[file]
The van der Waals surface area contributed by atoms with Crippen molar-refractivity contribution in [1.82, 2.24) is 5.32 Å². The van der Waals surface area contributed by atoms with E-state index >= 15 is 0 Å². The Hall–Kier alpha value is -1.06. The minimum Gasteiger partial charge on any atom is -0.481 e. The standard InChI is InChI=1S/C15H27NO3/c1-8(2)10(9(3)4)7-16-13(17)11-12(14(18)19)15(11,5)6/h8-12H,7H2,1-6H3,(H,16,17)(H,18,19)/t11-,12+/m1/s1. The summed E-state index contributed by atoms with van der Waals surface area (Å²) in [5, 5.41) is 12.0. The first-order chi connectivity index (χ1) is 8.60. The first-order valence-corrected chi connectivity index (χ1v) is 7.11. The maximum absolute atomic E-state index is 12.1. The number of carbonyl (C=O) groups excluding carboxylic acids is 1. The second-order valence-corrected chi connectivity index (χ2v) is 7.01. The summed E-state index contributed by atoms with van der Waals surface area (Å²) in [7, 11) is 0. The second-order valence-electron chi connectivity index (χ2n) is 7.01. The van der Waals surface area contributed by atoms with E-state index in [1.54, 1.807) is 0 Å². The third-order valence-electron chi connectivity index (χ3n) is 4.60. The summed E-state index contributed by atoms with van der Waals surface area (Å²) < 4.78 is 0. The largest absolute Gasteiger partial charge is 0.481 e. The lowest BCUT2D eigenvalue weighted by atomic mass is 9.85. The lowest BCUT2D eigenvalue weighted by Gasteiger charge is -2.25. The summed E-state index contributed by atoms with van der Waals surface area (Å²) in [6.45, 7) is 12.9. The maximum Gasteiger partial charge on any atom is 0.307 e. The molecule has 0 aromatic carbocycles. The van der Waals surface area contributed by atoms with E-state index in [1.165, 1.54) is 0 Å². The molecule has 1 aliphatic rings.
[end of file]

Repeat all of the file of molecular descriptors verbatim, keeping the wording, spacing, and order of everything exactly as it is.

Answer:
The van der Waals surface area contributed by atoms with Crippen molar-refractivity contribution in [1.82, 2.24) is 5.32 Å². The van der Waals surface area contributed by atoms with E-state index >= 15 is 0 Å². The Hall–Kier alpha value is -1.06. The minimum Gasteiger partial charge on any atom is -0.481 e. The standard InChI is InChI=1S/C15H27NO3/c1-8(2)10(9(3)4)7-16-13(17)11-12(14(18)19)15(11,5)6/h8-12H,7H2,1-6H3,(H,16,17)(H,18,19)/t11-,12+/m1/s1. The summed E-state index contributed by atoms with van der Waals surface area (Å²) in [5, 5.41) is 12.0. The first-order chi connectivity index (χ1) is 8.60. The first-order valence-corrected chi connectivity index (χ1v) is 7.11. The maximum absolute atomic E-state index is 12.1. The number of carbonyl (C=O) groups excluding carboxylic acids is 1. The second-order valence-corrected chi connectivity index (χ2v) is 7.01. The summed E-state index contributed by atoms with van der Waals surface area (Å²) in [7, 11) is 0. The second-order valence-electron chi connectivity index (χ2n) is 7.01. The van der Waals surface area contributed by atoms with E-state index in [1.54, 1.807) is 0 Å². The third-order valence-electron chi connectivity index (χ3n) is 4.60. The summed E-state index contributed by atoms with van der Waals surface area (Å²) < 4.78 is 0. The largest absolute Gasteiger partial charge is 0.481 e. The lowest BCUT2D eigenvalue weighted by atomic mass is 9.85. The lowest BCUT2D eigenvalue weighted by Gasteiger charge is -2.25. The summed E-state index contributed by atoms with van der Waals surface area (Å²) in [6.45, 7) is 12.9. The maximum Gasteiger partial charge on any atom is 0.307 e. The molecule has 0 aromatic carbocycles. The van der Waals surface area contributed by atoms with E-state index in [1.165, 1.54) is 0 Å². The molecule has 1 aliphatic rings.